Fox Chase Cancer Center Adds CT-on-Rails to Radiation Therapy Arsenal
PHILADELPHIA (October 7, 2002)--Fox Chase Cancer Center in Philadelphia has unveiled its CT-on-Rails, a tool that allows physicians to target a patient's tumor more precisely just moments before radiation therapy is delivered.
"Many studies show that by increasing the level of radiation during treatment, the cure rate is increased," said Alan Pollack, M.D., Ph. D. "A critical factor in delivering high-dose therapy is pinpointing the tumor at the time of treatment. At the same time, we must identify the surrounding organs to avoid irradiating them, thus reducing side-effects. The CT-on-Rails allows us to do that in an accurate and noninvasive way."
While the use of CT (computerized tomography) scans is not new in radiation treatment planning, the pairing of CT with radiation treatment delivery is novel. The CT is in the same room as the linear accelerator and the patient may be imaged and treated in exactly the same position. If the target organ has shifted, the CT will identify and correct for the shift so that the target is re-centered for treatment.
This level of accuracy has been accomplished for prostate cancer using an ultrasound device designed to correct for changes in prostate position on a daily basis. The CT-on-Rails will allow the same principle to be applied to other cancer treatment sites. Fox Chase radiation oncologists are currently studying the use of this technology in the treatment of prostate, lung and gastrointestinal cancer.
"With prostate cancer, for example, we want to avoid treating the bladder and the rectum to reduce side effects, such as incontinence and bleeding, while maintaining a high dose of radiation," Pollack added. "CT-on-rails offers the potential of improved cancer treatment outcomes with fewer side effects by facilitating the safe delivery of higher radiation doses."
CT-on-Rails was purchased from the Siemens Oncology Care Systems Group, headquartered in Concord, Calif. The Group develops and markets a range of radiation therapy and electronic information products as solutions for the worldwide oncology market. The web site address is http://www.siemensoncology.com. The company is part of Siemens Medical Engineering Group, Erlangen, Germany, one of the largest suppliers of health-care services in the world.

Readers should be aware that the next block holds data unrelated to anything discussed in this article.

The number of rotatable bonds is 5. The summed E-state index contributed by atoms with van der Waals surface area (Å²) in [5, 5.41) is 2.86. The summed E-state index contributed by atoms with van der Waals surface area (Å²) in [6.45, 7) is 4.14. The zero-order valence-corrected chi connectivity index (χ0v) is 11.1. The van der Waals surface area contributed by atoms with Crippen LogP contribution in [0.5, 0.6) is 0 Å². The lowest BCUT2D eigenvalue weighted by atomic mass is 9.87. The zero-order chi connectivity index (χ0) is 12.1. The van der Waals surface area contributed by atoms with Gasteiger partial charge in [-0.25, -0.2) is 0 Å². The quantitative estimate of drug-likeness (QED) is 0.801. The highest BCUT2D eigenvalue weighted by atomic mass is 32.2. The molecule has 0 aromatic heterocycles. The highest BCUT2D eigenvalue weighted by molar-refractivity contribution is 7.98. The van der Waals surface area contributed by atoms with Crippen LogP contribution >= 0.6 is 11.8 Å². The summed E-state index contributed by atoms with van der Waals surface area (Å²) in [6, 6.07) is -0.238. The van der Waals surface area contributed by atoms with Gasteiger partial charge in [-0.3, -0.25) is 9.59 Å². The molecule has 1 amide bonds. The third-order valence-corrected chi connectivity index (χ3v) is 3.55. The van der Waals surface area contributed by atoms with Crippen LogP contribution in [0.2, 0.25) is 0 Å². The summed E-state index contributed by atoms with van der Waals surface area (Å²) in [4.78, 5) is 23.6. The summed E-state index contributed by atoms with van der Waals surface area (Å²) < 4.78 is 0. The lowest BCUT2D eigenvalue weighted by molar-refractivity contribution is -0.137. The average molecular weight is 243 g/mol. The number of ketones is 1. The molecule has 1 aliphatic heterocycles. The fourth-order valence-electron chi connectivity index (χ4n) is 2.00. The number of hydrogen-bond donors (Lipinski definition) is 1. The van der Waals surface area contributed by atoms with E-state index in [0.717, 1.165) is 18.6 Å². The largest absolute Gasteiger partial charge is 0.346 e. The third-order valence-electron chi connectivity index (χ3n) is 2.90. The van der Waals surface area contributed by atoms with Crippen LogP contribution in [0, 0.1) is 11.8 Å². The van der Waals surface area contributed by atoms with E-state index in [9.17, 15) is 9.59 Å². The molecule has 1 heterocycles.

Fox Chase Cancer Center, one of the nation's first comprehensive cancer centers designated by the National Cancer Institute in 1974, conducts basic and clinical research; programs of prevention, detection and treatment of cancer; and community outreach. For more information about Fox Chase activities, visit the Center's web site at www.fccc.edu.
Fox Chase Cancer Center, part of the Temple University Health System, is one of the leading cancer research and treatment centers in the United States. Founded in 1904 in Philadelphia as one of the nation’s first cancer hospitals, Fox Chase was also among the first institutions to be designated a National Cancer Institute Comprehensive Cancer Center in 1974. Fox Chase researchers have won the highest awards in their fields, including two Nobel Prizes. Fox Chase physicians are also routinely recognized in national rankings, and the Center’s nursing program has received the Magnet recognition for excellence four consecutive times. Today, Fox Chase conducts a broad array of nationally competitive basic, translational, and clinical research, with special programs in cancer prevention, detection, survivorship, and community outreach. For more information, call 1-888-FOX CHASE or (1-888-369-2427).
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